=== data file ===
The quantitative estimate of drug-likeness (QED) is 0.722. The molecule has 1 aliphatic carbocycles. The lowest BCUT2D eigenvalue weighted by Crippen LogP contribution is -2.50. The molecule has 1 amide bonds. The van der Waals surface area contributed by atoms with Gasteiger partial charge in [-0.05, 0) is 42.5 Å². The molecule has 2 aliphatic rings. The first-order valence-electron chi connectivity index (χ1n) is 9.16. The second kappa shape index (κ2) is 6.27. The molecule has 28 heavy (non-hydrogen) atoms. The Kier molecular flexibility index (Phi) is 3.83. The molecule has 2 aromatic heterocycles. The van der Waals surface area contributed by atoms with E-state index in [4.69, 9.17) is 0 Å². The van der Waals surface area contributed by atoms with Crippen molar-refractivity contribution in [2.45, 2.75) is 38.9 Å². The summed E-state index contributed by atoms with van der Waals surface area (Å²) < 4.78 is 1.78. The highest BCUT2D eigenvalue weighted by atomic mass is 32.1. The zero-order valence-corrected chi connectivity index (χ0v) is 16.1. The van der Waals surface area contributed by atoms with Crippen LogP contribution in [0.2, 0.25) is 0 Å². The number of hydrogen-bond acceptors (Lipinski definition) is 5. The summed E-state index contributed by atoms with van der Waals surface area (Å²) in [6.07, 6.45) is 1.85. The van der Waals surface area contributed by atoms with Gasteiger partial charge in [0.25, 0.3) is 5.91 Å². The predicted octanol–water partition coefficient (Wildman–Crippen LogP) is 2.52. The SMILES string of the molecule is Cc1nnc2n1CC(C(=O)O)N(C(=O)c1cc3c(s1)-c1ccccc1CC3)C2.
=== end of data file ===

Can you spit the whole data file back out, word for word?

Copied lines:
The quantitative estimate of drug-likeness (QED) is 0.722. The molecule has 1 aliphatic carbocycles. The lowest BCUT2D eigenvalue weighted by Crippen LogP contribution is -2.50. The molecule has 1 amide bonds. The van der Waals surface area contributed by atoms with Gasteiger partial charge in [-0.05, 0) is 42.5 Å². The molecule has 2 aliphatic rings. The first-order valence-electron chi connectivity index (χ1n) is 9.16. The second kappa shape index (κ2) is 6.27. The molecule has 28 heavy (non-hydrogen) atoms. The Kier molecular flexibility index (Phi) is 3.83. The molecule has 2 aromatic heterocycles. The van der Waals surface area contributed by atoms with E-state index in [4.69, 9.17) is 0 Å². The van der Waals surface area contributed by atoms with Crippen molar-refractivity contribution in [2.45, 2.75) is 38.9 Å². The summed E-state index contributed by atoms with van der Waals surface area (Å²) < 4.78 is 1.78. The highest BCUT2D eigenvalue weighted by atomic mass is 32.1. The zero-order valence-corrected chi connectivity index (χ0v) is 16.1. The van der Waals surface area contributed by atoms with Crippen LogP contribution in [0.2, 0.25) is 0 Å². The number of hydrogen-bond acceptors (Lipinski definition) is 5. The summed E-state index contributed by atoms with van der Waals surface area (Å²) in [6.07, 6.45) is 1.85. The van der Waals surface area contributed by atoms with Gasteiger partial charge in [0.25, 0.3) is 5.91 Å². The predicted octanol–water partition coefficient (Wildman–Crippen LogP) is 2.52. The SMILES string of the molecule is Cc1nnc2n1CC(C(=O)O)N(C(=O)c1cc3c(s1)-c1ccccc1CC3)C2.